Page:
Young livestock in­crease risk of catch­ing dis­ease

South Waikato News - - NEWS -

There were two in­fec­tious dis­ease no­ti­fi­ca­tions in the South Waikato dur­ing Au­gust.

In one in­ci­dent an adult male con­tracted Yersin­io­sis, a dis­ease which is com­monly as­so­ci­ated with wild pigs.

The pos­si­ble sources of in­fec­tion are farm and ru­ral wa­ter sup­plies or contact with wild boar.

The other in­ci­dent in­volved a child in­fected with Gi­a­r­dia­sis, which is com­monly spread through fae­cal mat­ter.

South Waikato Dis­trict Coun­cil en­vi­ron­ment group man­ager Sharon Robin­son said the pos­si­ble sources of in­fec­tion were farm and ru­ral wa­ter sup­plies or contact with fae­cal mat­ter (baby farm an­i­mals, gen­eral farm ac­tiv­ity).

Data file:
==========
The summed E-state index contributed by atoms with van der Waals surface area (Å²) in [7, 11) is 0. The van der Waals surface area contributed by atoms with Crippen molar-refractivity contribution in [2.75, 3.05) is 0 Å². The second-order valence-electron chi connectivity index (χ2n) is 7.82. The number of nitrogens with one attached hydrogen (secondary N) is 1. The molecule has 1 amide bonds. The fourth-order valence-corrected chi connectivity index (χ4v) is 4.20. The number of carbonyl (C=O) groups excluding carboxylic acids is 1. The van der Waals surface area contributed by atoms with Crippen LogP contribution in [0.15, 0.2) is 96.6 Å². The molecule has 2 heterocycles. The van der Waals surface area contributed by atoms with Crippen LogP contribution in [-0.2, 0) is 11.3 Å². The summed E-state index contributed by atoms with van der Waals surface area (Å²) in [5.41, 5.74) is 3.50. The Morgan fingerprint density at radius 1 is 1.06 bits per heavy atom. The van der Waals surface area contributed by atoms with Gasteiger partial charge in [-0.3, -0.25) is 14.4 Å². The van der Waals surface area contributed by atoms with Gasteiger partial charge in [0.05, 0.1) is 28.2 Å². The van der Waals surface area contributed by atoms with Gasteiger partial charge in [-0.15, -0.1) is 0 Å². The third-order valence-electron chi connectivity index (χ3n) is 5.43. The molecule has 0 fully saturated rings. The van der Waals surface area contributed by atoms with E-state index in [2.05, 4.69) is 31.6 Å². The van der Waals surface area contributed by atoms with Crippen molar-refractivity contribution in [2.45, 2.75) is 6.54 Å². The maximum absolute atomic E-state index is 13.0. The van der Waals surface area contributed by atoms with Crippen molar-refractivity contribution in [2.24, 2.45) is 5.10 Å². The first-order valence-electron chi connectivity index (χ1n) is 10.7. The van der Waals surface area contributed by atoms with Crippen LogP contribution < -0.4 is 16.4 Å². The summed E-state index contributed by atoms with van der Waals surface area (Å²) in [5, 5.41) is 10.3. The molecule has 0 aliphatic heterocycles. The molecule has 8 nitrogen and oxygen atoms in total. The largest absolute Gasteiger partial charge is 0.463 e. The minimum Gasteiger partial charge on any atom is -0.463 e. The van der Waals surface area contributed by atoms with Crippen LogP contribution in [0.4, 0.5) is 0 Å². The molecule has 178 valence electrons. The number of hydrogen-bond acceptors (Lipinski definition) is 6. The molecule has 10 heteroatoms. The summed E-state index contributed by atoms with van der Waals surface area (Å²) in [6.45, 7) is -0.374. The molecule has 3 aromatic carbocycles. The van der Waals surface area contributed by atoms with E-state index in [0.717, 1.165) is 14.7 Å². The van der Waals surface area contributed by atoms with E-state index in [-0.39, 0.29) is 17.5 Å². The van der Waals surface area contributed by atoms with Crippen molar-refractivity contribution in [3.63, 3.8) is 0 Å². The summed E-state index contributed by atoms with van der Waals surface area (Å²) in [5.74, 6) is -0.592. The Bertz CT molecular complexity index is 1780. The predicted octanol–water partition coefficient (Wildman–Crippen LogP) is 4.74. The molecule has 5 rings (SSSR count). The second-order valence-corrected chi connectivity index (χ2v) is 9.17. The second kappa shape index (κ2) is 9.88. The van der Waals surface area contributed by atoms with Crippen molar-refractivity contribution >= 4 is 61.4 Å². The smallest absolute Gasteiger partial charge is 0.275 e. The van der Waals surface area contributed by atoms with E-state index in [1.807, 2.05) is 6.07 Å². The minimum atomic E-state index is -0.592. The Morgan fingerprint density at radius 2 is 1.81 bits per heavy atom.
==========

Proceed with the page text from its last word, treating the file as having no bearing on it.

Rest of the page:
She also con­firmed that num­bers of in­fec­tious dis­eases in Septem­ber were trend­ing at five cases.

‘‘There is al­ways a spike in in­fec­tious dis­eases in spring time across New Zealand.’’

In the South Waikato about 90 per cent of all in­fec­tious dis­eases each year oc­cur dur­ing spring.

Each in­ci­dent is re­ported to the Depart­ment of Pub­lic Health.

Mrs Robin­son said spring in­fec­tion rates were pri­mar­ily be­cause of calv­ing be­cause there was more contact be­tween house­holds and baby farm an­i­mals.

‘‘A sec­ondary fac­tor can be heavy rain­fall. Dur­ing pe­ri­ods of nor­mal rain­fall fae­cal mat­ter ly­ing on the sur­face leaches slowly into the ground over time; dur­ing pe­ri­ods of heavy rain­fall this fae­cal mat­ter ei­ther en­ters the wa­ter ta­ble more quickly and in higher con­cen­tra­tions, af­fect­ing ground­wa­ter, or farm con­tours can mean that fae­cal mat­ter can run closer to home­steads where chil­dren play.’’

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